BackStreet Kid V +

Our first glimpse of Backstreet Kid V revealed a fuzzy baby, a sad fluff of cotton on four legs. Recently weaned, there was an air of loneliness about him. Somehow, Romney could not dismiss the little rascal and three months later we became committed to making him a part of our horse family. There were moments of brilliance on his way to becoming a grown-up. A stunning black two year old, he had earned his share of  nicknames along the way.


Throughout much of his babyhood, The Kid seemed to specialize in leaving me breathless. Particularly when he ripped through the mud with blinding speed, then ground to a halt, sliding like a puppy on a waxed floor. Always balanced, always upright. Amazingly, he would resurface intact after galloping downhill, jumping hedges, and flying over the far side of the valley calling his prowess to all within hearing range.  Then there were the halter excursions with Romney where I was aghast to find The Kid walking on his hind legs alongside his new best friend. Never threatening, he just seemed to enjoy towering over everything to view his territory, much like a prairie dog emerging from the earth. Always investigating and challenging his surroundings, "Backstreet Kid" could not have been a more suitable name. Much to my astonishment, he could unzip a jacket with his teeth while displaying the dexterity of a pickpocket. He would stand back to admire his handiwork as if to say, "Cool...huh!"

Even when the Kid began to bloom as an exotic swan among the ducklings, he never was allowed near a halter arena. This horse was an athlete from the tip of his nose to the end of his storybook long tail. Four years of age, nearly 16 hands, dark dapple grey and extremely handsome, he easily started under saddle. Within a year, he entered his first competition to win a large Hunter Pleasure Championship at the L.A. Equestrian Center. We had no idea what to expect, but he really turned up the heat, moving like the true athlete that he is. The following year, he returned to Burbank and reclaimed the same Championship, this time beating 35 horses including more than a few National Champions. Santa Barbara to Burbank, that was his fifth win that season. By year's end, he had secured two USEF Horse of the Year Championships for both Region 1 and Region 2. To date, he has accrued 8 USEF Championships including 2010 USEF National Champion Hunter Pleasure, Open. He won the 2010 Santa Barbara Senior Maturity as well as a string of Championships throughout that year, continuing into 2011 where he has begun his journey with the proficient show string of Highland Pride Arabians.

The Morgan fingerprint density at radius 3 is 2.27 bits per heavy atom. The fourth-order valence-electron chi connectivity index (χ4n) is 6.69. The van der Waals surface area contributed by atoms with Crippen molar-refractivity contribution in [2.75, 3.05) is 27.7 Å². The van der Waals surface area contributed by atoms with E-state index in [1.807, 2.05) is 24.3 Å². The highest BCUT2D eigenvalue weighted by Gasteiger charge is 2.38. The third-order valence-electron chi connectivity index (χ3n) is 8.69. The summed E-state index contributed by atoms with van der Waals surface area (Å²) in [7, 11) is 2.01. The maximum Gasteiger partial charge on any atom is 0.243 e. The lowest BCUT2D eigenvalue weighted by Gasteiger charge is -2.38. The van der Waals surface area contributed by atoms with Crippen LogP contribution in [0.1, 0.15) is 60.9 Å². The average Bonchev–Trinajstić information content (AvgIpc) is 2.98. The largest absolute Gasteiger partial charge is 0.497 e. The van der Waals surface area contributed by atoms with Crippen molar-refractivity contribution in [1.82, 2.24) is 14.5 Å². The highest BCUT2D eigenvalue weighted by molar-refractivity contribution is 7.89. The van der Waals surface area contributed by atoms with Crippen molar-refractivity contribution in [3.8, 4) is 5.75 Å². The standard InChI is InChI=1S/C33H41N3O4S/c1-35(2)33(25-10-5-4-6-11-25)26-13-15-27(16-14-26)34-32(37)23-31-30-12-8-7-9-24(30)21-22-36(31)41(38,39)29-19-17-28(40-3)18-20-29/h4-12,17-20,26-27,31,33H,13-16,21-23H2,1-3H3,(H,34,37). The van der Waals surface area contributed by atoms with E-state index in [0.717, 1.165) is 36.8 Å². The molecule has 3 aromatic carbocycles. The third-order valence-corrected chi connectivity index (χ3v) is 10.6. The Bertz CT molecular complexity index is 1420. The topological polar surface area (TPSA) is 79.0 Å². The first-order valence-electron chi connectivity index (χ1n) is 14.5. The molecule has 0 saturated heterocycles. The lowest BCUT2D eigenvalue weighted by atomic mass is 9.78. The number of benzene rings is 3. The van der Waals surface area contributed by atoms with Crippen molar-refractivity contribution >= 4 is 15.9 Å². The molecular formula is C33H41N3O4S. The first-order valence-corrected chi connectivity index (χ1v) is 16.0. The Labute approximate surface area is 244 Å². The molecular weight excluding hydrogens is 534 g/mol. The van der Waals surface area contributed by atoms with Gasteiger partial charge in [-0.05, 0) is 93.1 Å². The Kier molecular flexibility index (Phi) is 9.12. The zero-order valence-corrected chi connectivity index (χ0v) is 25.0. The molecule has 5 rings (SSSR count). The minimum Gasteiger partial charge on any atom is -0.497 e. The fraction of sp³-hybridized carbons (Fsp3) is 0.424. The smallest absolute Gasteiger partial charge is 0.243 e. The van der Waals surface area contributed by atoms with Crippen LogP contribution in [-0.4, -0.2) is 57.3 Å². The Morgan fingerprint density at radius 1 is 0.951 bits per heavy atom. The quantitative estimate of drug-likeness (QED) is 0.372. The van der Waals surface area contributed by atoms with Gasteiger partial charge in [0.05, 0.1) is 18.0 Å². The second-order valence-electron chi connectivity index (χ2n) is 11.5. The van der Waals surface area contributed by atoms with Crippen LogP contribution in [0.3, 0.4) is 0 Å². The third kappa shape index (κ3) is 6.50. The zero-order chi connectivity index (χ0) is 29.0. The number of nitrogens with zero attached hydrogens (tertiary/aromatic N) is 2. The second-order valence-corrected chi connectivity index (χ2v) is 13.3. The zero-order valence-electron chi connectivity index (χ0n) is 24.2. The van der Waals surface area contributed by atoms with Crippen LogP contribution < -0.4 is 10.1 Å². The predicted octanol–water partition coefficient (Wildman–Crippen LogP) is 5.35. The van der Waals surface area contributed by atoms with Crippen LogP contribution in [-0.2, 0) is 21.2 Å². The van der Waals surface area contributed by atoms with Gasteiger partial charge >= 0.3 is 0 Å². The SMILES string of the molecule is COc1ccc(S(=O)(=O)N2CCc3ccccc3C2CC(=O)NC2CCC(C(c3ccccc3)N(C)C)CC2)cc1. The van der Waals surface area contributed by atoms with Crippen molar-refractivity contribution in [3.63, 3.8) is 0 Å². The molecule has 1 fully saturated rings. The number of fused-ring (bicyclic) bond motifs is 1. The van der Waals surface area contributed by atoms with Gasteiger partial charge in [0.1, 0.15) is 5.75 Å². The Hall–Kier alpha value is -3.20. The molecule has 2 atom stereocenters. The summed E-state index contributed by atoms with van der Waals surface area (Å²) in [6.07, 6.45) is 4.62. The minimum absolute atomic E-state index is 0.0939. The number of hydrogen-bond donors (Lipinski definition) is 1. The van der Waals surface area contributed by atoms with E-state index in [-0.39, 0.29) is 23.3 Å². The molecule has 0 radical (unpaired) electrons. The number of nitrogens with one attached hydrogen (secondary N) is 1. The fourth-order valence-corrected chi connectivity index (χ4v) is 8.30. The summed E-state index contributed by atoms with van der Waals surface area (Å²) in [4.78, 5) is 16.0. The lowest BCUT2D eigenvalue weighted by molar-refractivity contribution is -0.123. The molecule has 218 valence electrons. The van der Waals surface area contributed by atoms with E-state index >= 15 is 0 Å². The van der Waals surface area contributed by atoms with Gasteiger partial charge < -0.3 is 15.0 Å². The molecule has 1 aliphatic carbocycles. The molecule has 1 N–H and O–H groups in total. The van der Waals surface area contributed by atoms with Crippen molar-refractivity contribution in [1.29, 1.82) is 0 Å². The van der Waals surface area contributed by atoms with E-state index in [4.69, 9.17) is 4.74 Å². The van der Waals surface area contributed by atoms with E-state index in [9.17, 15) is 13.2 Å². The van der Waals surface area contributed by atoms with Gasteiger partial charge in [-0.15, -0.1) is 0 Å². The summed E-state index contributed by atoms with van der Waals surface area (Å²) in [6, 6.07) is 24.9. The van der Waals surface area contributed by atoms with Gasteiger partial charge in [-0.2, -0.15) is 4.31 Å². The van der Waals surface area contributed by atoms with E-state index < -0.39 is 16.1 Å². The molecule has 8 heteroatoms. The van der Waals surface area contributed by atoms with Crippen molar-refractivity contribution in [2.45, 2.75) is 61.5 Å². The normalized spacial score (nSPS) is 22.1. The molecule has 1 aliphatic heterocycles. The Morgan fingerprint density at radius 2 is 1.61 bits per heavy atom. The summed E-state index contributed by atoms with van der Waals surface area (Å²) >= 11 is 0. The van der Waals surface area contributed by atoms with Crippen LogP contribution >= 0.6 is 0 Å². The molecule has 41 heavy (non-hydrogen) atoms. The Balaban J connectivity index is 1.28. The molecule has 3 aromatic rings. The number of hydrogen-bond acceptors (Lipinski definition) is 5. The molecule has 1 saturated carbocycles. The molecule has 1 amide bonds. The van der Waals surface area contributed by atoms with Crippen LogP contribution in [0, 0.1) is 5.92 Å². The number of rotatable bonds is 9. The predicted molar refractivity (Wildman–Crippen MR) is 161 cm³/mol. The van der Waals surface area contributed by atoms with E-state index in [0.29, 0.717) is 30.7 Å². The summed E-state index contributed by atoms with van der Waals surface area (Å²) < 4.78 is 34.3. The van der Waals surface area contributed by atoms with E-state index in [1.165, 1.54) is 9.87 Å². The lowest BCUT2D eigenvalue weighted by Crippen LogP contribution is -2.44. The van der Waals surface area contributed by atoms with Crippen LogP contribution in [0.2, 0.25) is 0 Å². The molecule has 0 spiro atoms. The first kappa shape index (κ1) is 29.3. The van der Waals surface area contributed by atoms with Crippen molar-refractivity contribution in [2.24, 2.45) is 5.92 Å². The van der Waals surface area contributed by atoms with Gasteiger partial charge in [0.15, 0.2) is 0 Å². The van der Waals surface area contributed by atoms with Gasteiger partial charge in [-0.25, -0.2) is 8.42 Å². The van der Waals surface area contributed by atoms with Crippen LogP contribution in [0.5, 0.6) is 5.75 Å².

Today I marvel at his powerful, cadenced trot and his comfortable, rolling canter as if he could cover ground all day. That silver white tail streaming behind suggests a dappled equine comet. He breaks at the poll with the elegance of a carousel horse, though he most likely would dismiss that description of himself.

Raised together, it's remarkable that our horses are two such very different personalities. Romney likens The Kid to a fellow in a sports bar, "high-fives" for everyone and no woman safe from his attention. If Alada Psynergy is The Queen, then Backstreet Kid is The Jock.

To this day, he leaves his stall with the exuberance of a colt, neck bowed and prancing, before settling into a quiet walk. Each turn-out is accompanied by a trumpeting call, a clear indication that we are to take notice of his presence. Should he catch a glimpse of Ally, his heart begins to throb just as it did when he first fell in love with her. But The Queen remains aloof, never returning his calls. Bruised feelings, he troops onward, ever the optimist. That's Backstreet Kid V.

- Caroline Maupin

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